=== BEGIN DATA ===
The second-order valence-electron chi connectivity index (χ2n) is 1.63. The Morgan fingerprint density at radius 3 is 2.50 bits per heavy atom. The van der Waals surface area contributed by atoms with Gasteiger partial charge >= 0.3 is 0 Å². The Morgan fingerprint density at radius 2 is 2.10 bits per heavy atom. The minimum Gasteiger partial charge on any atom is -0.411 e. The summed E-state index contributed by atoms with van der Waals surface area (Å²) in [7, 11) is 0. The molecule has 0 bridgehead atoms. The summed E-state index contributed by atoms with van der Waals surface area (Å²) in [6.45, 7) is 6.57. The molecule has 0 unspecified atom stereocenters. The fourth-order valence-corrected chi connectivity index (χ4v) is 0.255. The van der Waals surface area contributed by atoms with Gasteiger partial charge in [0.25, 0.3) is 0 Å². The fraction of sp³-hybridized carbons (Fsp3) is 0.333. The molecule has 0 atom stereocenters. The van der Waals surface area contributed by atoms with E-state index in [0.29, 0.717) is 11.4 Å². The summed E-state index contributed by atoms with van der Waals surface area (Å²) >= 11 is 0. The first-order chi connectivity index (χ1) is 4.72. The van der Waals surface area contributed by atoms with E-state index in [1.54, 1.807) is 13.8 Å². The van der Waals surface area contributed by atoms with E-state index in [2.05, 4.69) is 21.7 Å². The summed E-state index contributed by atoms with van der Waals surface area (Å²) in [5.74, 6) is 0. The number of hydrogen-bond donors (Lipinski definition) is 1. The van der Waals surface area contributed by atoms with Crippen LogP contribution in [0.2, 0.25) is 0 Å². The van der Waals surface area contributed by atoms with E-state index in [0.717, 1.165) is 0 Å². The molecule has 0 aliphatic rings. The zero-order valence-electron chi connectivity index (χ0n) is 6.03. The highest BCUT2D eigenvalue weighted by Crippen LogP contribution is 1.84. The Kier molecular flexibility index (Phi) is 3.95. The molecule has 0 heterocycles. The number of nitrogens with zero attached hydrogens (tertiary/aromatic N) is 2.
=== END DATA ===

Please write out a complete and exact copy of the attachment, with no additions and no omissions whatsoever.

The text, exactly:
The second-order valence-electron chi connectivity index (χ2n) is 1.63. The Morgan fingerprint density at radius 3 is 2.50 bits per heavy atom. The van der Waals surface area contributed by atoms with Gasteiger partial charge >= 0.3 is 0 Å². The Morgan fingerprint density at radius 2 is 2.10 bits per heavy atom. The minimum Gasteiger partial charge on any atom is -0.411 e. The summed E-state index contributed by atoms with van der Waals surface area (Å²) in [7, 11) is 0. The molecule has 0 bridgehead atoms. The summed E-state index contributed by atoms with van der Waals surface area (Å²) in [6.45, 7) is 6.57. The molecule has 0 unspecified atom stereocenters. The fourth-order valence-corrected chi connectivity index (χ4v) is 0.255. The van der Waals surface area contributed by atoms with Gasteiger partial charge in [0.25, 0.3) is 0 Å². The fraction of sp³-hybridized carbons (Fsp3) is 0.333. The molecule has 0 atom stereocenters. The van der Waals surface area contributed by atoms with E-state index in [0.29, 0.717) is 11.4 Å². The summed E-state index contributed by atoms with van der Waals surface area (Å²) >= 11 is 0. The first-order chi connectivity index (χ1) is 4.72. The van der Waals surface area contributed by atoms with E-state index in [1.54, 1.807) is 13.8 Å². The van der Waals surface area contributed by atoms with E-state index in [2.05, 4.69) is 21.7 Å². The summed E-state index contributed by atoms with van der Waals surface area (Å²) in [5.74, 6) is 0. The number of hydrogen-bond donors (Lipinski definition) is 1. The van der Waals surface area contributed by atoms with Crippen LogP contribution in [0.2, 0.25) is 0 Å². The van der Waals surface area contributed by atoms with E-state index in [0.717, 1.165) is 0 Å². The molecule has 0 aliphatic rings. The zero-order valence-electron chi connectivity index (χ0n) is 6.03. The highest BCUT2D eigenvalue weighted by Crippen LogP contribution is 1.84. The Kier molecular flexibility index (Phi) is 3.95. The molecule has 0 heterocycles. The number of nitrogens with zero attached hydrogens (tertiary/aromatic N) is 2.